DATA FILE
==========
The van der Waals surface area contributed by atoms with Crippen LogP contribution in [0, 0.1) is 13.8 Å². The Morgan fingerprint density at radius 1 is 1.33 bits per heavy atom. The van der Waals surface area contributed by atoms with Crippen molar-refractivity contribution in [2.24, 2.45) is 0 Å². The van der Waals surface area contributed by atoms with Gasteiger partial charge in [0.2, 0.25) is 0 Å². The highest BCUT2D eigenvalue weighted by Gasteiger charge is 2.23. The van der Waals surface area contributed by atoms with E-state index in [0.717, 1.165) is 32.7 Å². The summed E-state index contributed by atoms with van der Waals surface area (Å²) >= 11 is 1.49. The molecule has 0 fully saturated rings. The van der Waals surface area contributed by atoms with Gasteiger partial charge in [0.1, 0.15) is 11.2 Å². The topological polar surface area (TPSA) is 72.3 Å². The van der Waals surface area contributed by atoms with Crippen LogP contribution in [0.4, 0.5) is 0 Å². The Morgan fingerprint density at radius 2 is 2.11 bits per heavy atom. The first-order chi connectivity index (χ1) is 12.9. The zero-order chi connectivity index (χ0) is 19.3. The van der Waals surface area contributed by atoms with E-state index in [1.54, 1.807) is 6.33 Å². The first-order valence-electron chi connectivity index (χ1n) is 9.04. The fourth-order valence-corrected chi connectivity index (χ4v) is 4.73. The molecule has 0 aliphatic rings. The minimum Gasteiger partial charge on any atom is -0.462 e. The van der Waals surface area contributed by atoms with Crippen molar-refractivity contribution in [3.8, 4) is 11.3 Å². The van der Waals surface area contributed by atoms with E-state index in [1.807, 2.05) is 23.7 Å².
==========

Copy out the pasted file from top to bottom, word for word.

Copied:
The van der Waals surface area contributed by atoms with Crippen LogP contribution in [0, 0.1) is 13.8 Å². The Morgan fingerprint density at radius 1 is 1.33 bits per heavy atom. The van der Waals surface area contributed by atoms with Crippen molar-refractivity contribution in [2.24, 2.45) is 0 Å². The van der Waals surface area contributed by atoms with Gasteiger partial charge in [0.2, 0.25) is 0 Å². The highest BCUT2D eigenvalue weighted by Gasteiger charge is 2.23. The van der Waals surface area contributed by atoms with E-state index in [0.717, 1.165) is 32.7 Å². The summed E-state index contributed by atoms with van der Waals surface area (Å²) >= 11 is 1.49. The molecule has 0 fully saturated rings. The van der Waals surface area contributed by atoms with Gasteiger partial charge in [0.1, 0.15) is 11.2 Å². The topological polar surface area (TPSA) is 72.3 Å². The van der Waals surface area contributed by atoms with Crippen LogP contribution in [0.4, 0.5) is 0 Å². The Morgan fingerprint density at radius 2 is 2.11 bits per heavy atom. The first-order chi connectivity index (χ1) is 12.9. The zero-order chi connectivity index (χ0) is 19.3. The van der Waals surface area contributed by atoms with E-state index in [1.54, 1.807) is 6.33 Å². The first-order valence-electron chi connectivity index (χ1n) is 9.04. The fourth-order valence-corrected chi connectivity index (χ4v) is 4.73. The molecule has 0 aliphatic rings. The minimum Gasteiger partial charge on any atom is -0.462 e. The van der Waals surface area contributed by atoms with Crippen molar-refractivity contribution in [3.8, 4) is 11.3 Å². The van der Waals surface area contributed by atoms with E-state index in [1.807, 2.05) is 23.7 Å².